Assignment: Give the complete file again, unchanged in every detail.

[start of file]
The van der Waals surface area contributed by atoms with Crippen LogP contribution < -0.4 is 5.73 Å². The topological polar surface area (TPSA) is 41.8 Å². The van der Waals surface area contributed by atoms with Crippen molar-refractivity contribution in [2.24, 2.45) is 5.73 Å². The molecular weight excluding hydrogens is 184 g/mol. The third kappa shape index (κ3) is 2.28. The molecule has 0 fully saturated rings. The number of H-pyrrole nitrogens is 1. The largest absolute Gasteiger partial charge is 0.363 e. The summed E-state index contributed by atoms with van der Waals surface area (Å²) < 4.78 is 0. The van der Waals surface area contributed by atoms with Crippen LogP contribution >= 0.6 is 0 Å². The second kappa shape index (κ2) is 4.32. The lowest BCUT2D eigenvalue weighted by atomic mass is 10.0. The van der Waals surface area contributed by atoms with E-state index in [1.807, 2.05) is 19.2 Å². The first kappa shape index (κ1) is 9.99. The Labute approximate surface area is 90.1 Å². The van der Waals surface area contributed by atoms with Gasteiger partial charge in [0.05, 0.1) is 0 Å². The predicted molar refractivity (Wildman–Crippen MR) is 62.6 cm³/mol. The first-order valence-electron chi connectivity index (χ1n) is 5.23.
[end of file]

The van der Waals surface area contributed by atoms with Crippen LogP contribution < -0.4 is 5.73 Å². The topological polar surface area (TPSA) is 41.8 Å². The van der Waals surface area contributed by atoms with Crippen molar-refractivity contribution in [2.24, 2.45) is 5.73 Å². The molecular weight excluding hydrogens is 184 g/mol. The third kappa shape index (κ3) is 2.28. The molecule has 0 fully saturated rings. The number of H-pyrrole nitrogens is 1. The largest absolute Gasteiger partial charge is 0.363 e. The summed E-state index contributed by atoms with van der Waals surface area (Å²) < 4.78 is 0. The van der Waals surface area contributed by atoms with Crippen LogP contribution >= 0.6 is 0 Å². The second kappa shape index (κ2) is 4.32. The lowest BCUT2D eigenvalue weighted by atomic mass is 10.0. The van der Waals surface area contributed by atoms with E-state index in [1.807, 2.05) is 19.2 Å². The first kappa shape index (κ1) is 9.99. The Labute approximate surface area is 90.1 Å². The van der Waals surface area contributed by atoms with Gasteiger partial charge in [0.05, 0.1) is 0 Å². The predicted molar refractivity (Wildman–Crippen MR) is 62.6 cm³/mol. The first-order valence-electron chi connectivity index (χ1n) is 5.23.